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U.S. Customs Seizes Sailboat and Cigars Without Proving a Crime?

An American sailing to Puerto Rico claims U.S. Customs and Border Protection (CBP) seized his 46-foot sailboat after mistaking the cheap Dominican cigars they found below deck for Cuban stogies.

Jeff Southworth, a retired Ford Motor Company Engineer, said he and a friend were sailing the Janice Ann to Puerto Rico when local police stopped them a few miles offshore. CBP at the scene told Southworth to dock so they could search the vessel. Below the deck of the Janice Ann they found 33 boxes of cigars. Customs officers then handcuffed Southworth, intending to seize the $90,000 sailboat.

“I think my civil liberties have been completely walked over,” Southworth told the Daily Caller.

Violating the Cuban embargo makes Americans subject to civil and criminal penalties, but Southworth maintains that the cigars were cheap, Dominican knock-offs, which he bought as gifts for friends.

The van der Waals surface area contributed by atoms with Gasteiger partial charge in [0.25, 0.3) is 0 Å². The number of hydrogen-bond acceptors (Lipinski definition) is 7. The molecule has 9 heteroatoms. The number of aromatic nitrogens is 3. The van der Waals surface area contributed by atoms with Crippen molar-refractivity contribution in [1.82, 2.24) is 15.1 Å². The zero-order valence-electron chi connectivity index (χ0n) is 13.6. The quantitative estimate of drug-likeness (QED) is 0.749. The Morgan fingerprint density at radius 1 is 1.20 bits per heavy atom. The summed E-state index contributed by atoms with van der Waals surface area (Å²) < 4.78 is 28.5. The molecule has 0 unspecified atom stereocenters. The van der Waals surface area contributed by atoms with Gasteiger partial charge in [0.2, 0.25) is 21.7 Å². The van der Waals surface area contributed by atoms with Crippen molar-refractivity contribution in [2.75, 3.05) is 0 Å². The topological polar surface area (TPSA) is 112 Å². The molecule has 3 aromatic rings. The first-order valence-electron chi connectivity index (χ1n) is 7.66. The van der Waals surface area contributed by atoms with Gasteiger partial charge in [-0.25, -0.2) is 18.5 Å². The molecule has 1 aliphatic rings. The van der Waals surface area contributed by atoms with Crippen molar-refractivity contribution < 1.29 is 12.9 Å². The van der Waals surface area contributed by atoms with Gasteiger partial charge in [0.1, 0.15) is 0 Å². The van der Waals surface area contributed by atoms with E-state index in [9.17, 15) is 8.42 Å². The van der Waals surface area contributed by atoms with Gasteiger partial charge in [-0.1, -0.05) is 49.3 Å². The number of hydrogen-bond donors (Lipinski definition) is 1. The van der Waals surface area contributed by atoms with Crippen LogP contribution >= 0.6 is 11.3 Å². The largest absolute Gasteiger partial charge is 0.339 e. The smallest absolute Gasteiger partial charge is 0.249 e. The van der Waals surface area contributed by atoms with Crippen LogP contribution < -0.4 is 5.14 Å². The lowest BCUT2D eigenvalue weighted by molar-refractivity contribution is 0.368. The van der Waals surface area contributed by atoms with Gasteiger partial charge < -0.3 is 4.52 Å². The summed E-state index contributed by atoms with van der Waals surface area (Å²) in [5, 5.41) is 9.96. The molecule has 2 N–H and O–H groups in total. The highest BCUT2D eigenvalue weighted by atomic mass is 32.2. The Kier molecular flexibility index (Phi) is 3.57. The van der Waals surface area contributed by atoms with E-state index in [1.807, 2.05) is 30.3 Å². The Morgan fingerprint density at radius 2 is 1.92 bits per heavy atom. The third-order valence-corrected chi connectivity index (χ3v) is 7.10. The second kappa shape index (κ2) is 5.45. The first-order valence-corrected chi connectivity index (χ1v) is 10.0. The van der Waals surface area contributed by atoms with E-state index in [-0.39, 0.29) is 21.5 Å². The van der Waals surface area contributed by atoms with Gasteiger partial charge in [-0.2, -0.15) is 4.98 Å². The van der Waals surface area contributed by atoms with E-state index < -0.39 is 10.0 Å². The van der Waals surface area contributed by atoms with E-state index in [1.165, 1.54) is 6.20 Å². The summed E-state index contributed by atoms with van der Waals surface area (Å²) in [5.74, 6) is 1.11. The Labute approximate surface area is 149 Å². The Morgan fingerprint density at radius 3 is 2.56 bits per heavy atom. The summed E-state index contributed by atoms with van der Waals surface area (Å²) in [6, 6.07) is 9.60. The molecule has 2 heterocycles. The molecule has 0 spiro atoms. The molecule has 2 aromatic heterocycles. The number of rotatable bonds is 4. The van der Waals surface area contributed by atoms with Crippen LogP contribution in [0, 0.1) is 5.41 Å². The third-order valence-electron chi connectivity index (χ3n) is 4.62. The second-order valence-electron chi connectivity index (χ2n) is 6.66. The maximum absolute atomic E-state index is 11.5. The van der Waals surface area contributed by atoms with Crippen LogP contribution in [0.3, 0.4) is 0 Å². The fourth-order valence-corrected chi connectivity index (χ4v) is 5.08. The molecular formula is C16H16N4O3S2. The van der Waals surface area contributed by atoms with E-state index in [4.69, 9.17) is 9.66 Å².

The CBP has decide to pursue a civil asset forfeiture, which allows prosecutors to seize the accused’s property without proving that he committed a crime. Southworth does not have to be charged by the federal government to lose the Janice Ann. All prosecutors must do is prove to a judge that the sailboat was an instrument of illegal activity.

“If it’s ever so slightly more likely than not that … your evidence is believable, you win under a preponderance standard,” said Virginia-based lawyer and forfeiture expert David Smith.
Southworth said customs agents told him a cigar expert at their office could confirm if the cigars were in fact not Cuban-made.

However, on Jan. 3, when Southworth turned up at the CBP office no cigar expert ever materialized. He says he waited at the CBP office for hours.

Eventually officers gave him an Assent to Forfeiture form listing the 33 cigar boxes. Southworth said he signed the form thinking only the cigars would be taken. He claimed he had not slept in 40 hours or eaten in 15 hours. Instead, he said, the CBP confiscated his entire boat and the $2,000 on board.

Source: Daily Caller


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